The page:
In a recent legal development, Amazon is under fire in a consumer class action lawsuit that asserts the tech giant's involvement in an illicit online gambling scheme. Filed on November 10 in the U.S. District Court for the Western District of Washington, the lawsuit contends that Amazon garnered billions in profits by distributing more than 30 unlawful casino apps to consumers and facilitating payments for virtual chips.
Initiated by a Nevada resident who identifies as addicted to illegal online slot games, the lawsuit accuses Amazon of establishing a "dangerous partnership" with virtual casinos. The company is specifically criticized for offering "social casino" apps, which were deemed illegal under Washington state gambling laws in a 2018 court ruling.
The core allegation revolves around the free-to-play gambling model, where the lawsuit argues that Amazon is effectively "smuggling slot machines into the homes of consumers" by providing access to these apps 24/7. Although the games are free, users are required to purchase virtual chips to continue playing, and Amazon is alleged to hold a 30% financial interest in this process, serving as both intermediary and financial institution.
Despite not offering cash payouts, these games have users winning virtual chips, prompting them to buy more to sustain their gameplay. According to the lawsuit, Amazon aggressively markets and distributes these apps to consumers' Amazon and Android devices. The law firm Edelson, based in Chicago and leading the legal action, estimates that "tens of thousands of consumers" have been impacted by Amazon's practices. The plaintiff's legal team seeks restitution, damages, and other legal remedies.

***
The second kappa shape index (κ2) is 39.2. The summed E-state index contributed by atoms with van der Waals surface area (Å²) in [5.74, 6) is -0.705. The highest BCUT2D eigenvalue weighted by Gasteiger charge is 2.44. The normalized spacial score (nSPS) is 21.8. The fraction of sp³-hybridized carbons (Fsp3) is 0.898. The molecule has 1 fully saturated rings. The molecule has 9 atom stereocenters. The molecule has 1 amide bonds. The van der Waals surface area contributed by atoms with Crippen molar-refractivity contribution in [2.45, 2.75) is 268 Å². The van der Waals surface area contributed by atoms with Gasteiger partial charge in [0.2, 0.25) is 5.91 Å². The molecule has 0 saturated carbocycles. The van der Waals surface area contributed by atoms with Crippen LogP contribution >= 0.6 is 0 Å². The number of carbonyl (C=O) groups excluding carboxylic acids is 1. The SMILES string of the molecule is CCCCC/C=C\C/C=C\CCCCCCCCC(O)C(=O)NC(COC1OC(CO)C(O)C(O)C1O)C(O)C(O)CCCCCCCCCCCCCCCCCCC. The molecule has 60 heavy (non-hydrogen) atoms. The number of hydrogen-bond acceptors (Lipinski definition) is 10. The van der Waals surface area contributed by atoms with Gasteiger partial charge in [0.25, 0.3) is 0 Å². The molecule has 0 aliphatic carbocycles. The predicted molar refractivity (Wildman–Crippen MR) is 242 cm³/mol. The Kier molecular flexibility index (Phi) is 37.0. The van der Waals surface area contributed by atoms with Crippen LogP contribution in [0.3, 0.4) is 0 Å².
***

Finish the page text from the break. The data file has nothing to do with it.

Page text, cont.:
Todd Logan, a representative from Edelson, expressed the firm's anticipation of bringing the case to trial, stating, "We look forward to trying this case to a jury of Amazon's peers." This marks the eighth lawsuit by Edelson related to social casino apps.
Amazon's legal predicament aligns with similar challenges faced by other tech giants like Apple, Meta, and Google, all of whom have pending cases in the 9th U.S. Circuit Court of Appeals in San Francisco. As of now, Amazon has not officially commented on the ongoing lawsuit.
By fLEXI tEAM